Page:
The University of Southampton
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TRAN6009 Memory in National and Transnational Contexts

Module Overview

Whether in the form of monuments, stories or rituals a desire to remember seems to be everywhere in most if not all contemporary nation states. In some respect this has been fuelled by the continually evolving international situation, which has posed a series of challenges to the construction and articulation of national borders and identities. In light of these developments, this module explores different facets of the relationship between memory and the nation from a variety of historical, political, social and cultural perspectives. It highlights the ways in which memory has been deployed by nations to buttress their legitimacy and to create unifying national narratives. However, it also interrogates the way these claims have been challenged and undermined by remembrance practices and mobilisations generated at the grassroots by memory activists and entrepreneurs. Additionally, the module will introduce you to the concept of transnationalism by considering cases where memories cross or transcend national boundaries and communities and the particular issues this raises for nation-states. Combining critical theoretical texts with a range of case studies, the module offers the opportunity to engage with complex questions surrounding the creation, articulation and contestation of national identities and notions of belonging.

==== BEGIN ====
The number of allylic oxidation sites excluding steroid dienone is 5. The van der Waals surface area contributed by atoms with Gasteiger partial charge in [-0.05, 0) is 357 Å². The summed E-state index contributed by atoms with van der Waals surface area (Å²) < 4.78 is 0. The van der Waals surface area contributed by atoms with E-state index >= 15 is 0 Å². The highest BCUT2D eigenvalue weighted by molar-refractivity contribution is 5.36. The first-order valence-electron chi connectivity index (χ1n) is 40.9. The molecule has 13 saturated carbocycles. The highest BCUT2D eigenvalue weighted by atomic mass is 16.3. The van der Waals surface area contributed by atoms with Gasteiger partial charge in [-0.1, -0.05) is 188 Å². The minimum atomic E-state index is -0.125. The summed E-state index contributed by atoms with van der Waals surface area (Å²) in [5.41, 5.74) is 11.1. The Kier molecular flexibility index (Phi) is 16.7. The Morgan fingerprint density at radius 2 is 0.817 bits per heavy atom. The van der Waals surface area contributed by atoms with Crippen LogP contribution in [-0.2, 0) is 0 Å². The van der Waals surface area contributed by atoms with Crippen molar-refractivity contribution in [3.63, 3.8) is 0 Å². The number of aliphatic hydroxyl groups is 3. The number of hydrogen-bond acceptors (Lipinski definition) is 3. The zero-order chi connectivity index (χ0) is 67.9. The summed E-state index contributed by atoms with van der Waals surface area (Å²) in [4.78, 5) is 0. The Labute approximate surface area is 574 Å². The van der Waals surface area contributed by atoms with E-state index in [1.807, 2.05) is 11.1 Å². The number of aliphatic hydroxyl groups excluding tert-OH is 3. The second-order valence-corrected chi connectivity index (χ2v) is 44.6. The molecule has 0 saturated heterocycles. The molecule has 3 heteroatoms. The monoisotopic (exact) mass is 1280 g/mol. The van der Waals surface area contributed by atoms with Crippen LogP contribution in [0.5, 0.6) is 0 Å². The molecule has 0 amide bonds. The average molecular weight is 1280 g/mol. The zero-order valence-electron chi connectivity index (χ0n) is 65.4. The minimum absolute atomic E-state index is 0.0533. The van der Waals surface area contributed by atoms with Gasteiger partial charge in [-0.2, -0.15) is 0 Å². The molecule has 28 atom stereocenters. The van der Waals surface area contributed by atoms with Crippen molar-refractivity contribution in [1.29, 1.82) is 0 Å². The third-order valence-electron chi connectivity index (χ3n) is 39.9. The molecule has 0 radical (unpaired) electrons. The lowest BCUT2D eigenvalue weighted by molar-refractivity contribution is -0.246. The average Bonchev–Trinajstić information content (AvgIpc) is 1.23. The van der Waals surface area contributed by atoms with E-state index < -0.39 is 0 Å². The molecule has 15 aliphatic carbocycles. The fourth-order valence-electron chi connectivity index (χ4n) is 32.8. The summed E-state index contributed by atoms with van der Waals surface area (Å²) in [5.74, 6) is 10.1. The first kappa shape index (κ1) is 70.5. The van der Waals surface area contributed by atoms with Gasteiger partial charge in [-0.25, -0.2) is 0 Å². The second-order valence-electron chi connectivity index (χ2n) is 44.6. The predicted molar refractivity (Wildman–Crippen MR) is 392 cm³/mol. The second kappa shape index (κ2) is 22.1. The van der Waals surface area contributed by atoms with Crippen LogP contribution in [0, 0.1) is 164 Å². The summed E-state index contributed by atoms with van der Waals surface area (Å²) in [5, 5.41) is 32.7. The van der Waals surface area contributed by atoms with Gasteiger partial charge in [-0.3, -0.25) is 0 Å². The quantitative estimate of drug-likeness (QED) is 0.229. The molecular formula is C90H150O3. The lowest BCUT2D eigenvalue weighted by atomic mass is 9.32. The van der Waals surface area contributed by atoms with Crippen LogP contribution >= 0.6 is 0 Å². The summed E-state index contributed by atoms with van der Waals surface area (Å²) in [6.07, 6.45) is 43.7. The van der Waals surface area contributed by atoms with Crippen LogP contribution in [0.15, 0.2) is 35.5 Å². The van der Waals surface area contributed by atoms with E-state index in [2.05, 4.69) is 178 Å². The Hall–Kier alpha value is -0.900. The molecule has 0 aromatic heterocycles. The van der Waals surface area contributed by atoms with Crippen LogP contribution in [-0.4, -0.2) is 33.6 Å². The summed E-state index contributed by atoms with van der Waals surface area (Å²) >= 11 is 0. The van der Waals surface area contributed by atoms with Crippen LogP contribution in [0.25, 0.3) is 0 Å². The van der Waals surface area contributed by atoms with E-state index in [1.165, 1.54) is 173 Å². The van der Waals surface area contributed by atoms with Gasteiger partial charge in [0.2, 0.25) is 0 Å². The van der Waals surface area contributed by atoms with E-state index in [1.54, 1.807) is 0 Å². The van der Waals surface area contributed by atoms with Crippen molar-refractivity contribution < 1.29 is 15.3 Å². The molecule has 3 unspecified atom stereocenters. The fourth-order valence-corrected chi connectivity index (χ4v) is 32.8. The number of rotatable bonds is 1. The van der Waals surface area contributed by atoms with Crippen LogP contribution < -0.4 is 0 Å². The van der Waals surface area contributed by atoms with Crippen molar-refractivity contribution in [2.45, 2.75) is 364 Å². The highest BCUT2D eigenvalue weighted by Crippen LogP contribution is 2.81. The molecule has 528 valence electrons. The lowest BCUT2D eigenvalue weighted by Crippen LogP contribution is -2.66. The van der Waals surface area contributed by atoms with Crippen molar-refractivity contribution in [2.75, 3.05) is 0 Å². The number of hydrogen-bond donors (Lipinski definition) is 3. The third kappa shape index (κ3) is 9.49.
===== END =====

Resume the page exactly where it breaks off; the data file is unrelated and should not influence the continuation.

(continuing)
Aims and Objectives

Module Aims

• Introduce memory as tool through which to analyse critically the modern nation state and the emergence of transnational practices • Encourage awareness of the ways in which memory has shaped or challenged definitions and understandings of the nation and of nationalism • Encourage awareness of problems deriving from memory as a theoretical, historical, social and cultural concept • Stimulate reflection on the issues at stake in the construction of cultures in national, international and transnational contexts • Encourage you to explore how states, institutions and other groups have engaged with and mobilised collective memory in response to perceived and actual challenges to the nation-state